Skeeter Swift remembered by friends for talking a good game, playing even better

Joe Avento • Updated Apr 20, 2017 at 6:06 PM

Harley “Skeeter” Swift talked a good game, but he played an even better one. That’s how his friends remembered the former East Tennessee State University basketball star shortly after he died.

Swift, who went on to play in the ABA after achieving great heights at ETSU, died Thursday morning after a brief illness. He was 70.

“I talked to him probably a week ago,” said Gary Scheuerman, who coached Swift on ETSU’s freshman team during the 1965-66 season. “He had a knee replacement, but he was talking about having a get-together.”

Swift will be remembered as a high scoring guard who liked to talk. He was as flamboyant and controversial as he was efficient and effective.

It all made Swift a memorable — some would say bigger-than-life — character.

“He was great basketball player and very self confident,” Scheuerman said. “He believed he could do it and he did it. He liked to talk about what he could do, but he backed up what he said.

“You might call him flamboyant. He believed he was one of the best basketball players East Tennessee State ever had and he really was.”

King University coach George Pitts, who was on Scheuerman’s freshman team with Swift, recalled the first time he ever saw the shooting guard from Alexandria, Virginia.

“I saw him and said there was no way he could play,” said Pitts, also a former state championship-winning coach at Science Hill High School. “I learned mighty quick that he could play. He was the star of the freshman team and I was just another body on it.”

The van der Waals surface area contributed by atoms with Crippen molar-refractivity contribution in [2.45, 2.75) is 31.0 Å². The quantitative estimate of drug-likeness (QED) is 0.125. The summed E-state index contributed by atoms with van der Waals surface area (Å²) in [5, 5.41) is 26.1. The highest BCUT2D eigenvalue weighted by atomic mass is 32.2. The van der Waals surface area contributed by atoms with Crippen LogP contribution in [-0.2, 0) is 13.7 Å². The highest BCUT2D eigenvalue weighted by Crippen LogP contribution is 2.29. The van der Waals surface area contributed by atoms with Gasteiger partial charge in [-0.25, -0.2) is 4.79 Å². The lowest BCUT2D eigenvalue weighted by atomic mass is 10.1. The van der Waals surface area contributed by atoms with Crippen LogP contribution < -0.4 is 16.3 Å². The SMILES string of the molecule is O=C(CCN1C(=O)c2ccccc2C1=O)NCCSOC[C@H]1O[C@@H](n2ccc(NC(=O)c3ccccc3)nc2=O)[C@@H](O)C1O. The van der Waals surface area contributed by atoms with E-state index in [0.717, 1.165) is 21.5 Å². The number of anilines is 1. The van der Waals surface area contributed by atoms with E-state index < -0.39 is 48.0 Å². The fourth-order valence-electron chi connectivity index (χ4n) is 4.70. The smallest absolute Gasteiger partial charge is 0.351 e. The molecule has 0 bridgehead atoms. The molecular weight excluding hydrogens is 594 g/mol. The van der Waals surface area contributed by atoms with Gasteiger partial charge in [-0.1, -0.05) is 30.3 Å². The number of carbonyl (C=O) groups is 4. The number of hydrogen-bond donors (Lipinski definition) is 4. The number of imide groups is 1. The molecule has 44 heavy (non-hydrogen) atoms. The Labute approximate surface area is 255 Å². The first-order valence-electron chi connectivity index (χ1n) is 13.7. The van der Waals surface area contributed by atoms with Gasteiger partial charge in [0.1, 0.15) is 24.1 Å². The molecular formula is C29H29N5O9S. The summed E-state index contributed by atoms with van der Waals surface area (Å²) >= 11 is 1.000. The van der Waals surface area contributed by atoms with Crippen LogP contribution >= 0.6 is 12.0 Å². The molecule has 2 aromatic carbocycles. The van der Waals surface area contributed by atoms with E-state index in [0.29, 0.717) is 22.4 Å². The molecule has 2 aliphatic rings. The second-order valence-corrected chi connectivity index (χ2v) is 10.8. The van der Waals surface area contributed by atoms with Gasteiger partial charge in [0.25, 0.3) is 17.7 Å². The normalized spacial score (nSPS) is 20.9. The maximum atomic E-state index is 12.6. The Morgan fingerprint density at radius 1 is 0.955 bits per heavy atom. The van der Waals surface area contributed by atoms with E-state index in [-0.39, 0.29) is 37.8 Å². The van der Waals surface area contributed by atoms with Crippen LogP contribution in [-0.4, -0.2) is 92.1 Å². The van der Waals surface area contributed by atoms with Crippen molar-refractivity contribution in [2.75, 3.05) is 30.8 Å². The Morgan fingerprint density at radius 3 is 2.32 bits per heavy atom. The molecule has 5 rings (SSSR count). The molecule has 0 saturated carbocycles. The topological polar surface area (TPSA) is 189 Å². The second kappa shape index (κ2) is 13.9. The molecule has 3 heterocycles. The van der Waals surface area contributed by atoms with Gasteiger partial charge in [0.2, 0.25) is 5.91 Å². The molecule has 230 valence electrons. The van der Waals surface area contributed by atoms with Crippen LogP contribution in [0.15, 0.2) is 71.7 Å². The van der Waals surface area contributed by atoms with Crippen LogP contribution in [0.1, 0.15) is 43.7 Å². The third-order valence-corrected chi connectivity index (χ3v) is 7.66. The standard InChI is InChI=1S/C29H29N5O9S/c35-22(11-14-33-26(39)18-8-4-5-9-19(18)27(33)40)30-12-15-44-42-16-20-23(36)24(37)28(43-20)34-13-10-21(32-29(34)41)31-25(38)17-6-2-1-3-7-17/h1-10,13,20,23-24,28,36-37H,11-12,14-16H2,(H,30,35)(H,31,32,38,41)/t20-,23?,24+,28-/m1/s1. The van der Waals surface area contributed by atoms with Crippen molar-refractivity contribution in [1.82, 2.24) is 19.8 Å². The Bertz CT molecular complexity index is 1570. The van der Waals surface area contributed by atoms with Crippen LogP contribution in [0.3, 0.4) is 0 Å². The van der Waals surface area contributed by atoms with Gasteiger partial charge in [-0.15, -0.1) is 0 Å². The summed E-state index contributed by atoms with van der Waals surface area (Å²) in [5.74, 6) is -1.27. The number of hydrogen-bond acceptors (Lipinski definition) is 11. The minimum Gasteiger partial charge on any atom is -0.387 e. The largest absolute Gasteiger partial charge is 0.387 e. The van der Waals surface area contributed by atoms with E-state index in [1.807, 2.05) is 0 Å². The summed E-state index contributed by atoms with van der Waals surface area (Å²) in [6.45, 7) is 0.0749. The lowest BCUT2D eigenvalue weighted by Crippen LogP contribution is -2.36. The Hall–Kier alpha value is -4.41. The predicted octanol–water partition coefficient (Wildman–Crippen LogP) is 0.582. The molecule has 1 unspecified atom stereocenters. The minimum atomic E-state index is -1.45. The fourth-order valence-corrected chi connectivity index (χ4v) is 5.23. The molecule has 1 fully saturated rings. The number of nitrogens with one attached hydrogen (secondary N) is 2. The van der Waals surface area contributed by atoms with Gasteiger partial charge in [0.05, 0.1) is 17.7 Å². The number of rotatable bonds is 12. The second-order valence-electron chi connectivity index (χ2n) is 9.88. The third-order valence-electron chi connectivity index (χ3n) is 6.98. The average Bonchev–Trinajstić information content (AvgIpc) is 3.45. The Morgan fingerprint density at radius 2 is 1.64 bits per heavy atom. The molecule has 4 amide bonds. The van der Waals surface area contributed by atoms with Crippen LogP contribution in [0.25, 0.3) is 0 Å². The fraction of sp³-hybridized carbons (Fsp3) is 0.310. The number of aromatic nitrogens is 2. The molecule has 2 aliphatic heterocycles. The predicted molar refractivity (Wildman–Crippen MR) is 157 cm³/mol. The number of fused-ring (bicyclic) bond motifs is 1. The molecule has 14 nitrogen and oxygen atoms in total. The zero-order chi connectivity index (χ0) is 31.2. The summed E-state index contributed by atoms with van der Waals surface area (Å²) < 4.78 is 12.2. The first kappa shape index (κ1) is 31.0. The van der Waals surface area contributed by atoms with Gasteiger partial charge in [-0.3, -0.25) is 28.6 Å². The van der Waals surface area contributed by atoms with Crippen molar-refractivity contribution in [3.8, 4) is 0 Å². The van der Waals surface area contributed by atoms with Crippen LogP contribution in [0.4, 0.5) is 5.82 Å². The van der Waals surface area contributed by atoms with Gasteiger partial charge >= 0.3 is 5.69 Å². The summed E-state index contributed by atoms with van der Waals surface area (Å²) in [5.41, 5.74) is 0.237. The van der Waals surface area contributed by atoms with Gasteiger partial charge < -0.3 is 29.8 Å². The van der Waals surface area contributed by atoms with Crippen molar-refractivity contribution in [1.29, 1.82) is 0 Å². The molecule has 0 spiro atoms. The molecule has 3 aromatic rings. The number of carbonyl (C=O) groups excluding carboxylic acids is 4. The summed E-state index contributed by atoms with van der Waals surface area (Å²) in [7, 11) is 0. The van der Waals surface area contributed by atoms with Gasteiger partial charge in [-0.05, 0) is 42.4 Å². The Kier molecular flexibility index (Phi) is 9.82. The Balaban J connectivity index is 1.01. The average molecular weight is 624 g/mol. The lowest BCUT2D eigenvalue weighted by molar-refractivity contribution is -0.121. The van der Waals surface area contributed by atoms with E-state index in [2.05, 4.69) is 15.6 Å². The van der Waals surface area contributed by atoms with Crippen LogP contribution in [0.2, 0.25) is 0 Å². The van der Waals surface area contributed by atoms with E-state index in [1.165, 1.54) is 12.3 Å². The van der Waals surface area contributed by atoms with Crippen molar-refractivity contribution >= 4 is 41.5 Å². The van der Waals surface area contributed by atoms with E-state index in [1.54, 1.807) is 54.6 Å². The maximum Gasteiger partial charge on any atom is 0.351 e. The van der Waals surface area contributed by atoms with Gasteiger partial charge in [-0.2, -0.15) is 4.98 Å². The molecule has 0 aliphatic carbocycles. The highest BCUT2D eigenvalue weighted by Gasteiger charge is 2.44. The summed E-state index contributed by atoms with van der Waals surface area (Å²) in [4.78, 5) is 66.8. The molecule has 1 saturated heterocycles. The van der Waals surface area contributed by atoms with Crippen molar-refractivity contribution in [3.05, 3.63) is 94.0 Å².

Scheuerman needed to be convinced as well, and he was.

“You didn’t look at him and think he was a basketball player because of his physical stature,” Scheuerman said. “He looked like a guard on the football team. But he could play the game.”

Swift proved he could play the game throughout his ETSU career. Once on the varsity as a sophomore — freshmen were ineligible back then — he began to score more and more.

In three seasons, Swift scored 1,367 points for the Bucs. His scoring average of 21.7 points per game during the 1968-69 season ranks sixth in school history. His career average of 17.99 is also sixth in the ETSU record books.

His 41-point effort against a talented Western Kentucky team in 1968 still stands as one of the best individual performances in school history. Swift also scored 22 points when the Bucs beat No. 5 Florida State in the NCAA tournament to make the Sweet 16 and had 20 in a win over No. 9 Duke.

“The greater the teams, the greater Skeeter played,” Scheuerman said. “Skeeter wasn’t selfish; he’d share the ball. But when you needed a basket in crunch time, you wanted him to have the basketball.”

Swift was the Ohio Valley Conference’s player of the year in 1968 and was a three-time All-OVC selection.

He was taken with the 31st pick in the 1969 draft by the Milwaukee Bucks, the same year that team took Lew Alcindor, later known as Kareem Abdul-Jabaar, with the first selection.

Swift chose to play in the ABA instead, spending five seasons and averaging 11.6 points a game with the the New Orleans Buccaneers, Memphis Pros, Pittsburgh Condors, Dallas Chaparrals and San Antonio Spurs. He was a member of the first Spurs team and made 84 percent of his free throws while scoring more than 3,000 points as a pro.

Swift was named a member of the ETSU Hall of Fame and Tennessee Sports Hall of Fame. A street on ETSU’s campus was named after him in 2013.

He also coached after his playing days, running several high school programs in addition to spending one season as head coach at Liberty University.

“He wouldn’t mind telling me where I was screwing up as a coach, either,” said Pitts, who last spoke to Swift when the two got together before a King game in February. “He’d tell me ‘You can’t do that. You can’t play that way.’

“He really cared about people. He’s a different guy, but he’s a caring guy, I’ll tell you that. I’m sad to hear it but I’m glad that it wasn’t too long ago that I got to see him and talk with him a little bit.”

Scheuerman’s relationship with Swift grew stronger throughout the years.

“I really and truly am in shock right now, about to go into tears,” Scheuerman said. “Anytime we finished talking, he’d say ‘I love you Coach’ and I’d say ‘I love you Skeeter. That’s the kind of relationship we had.”

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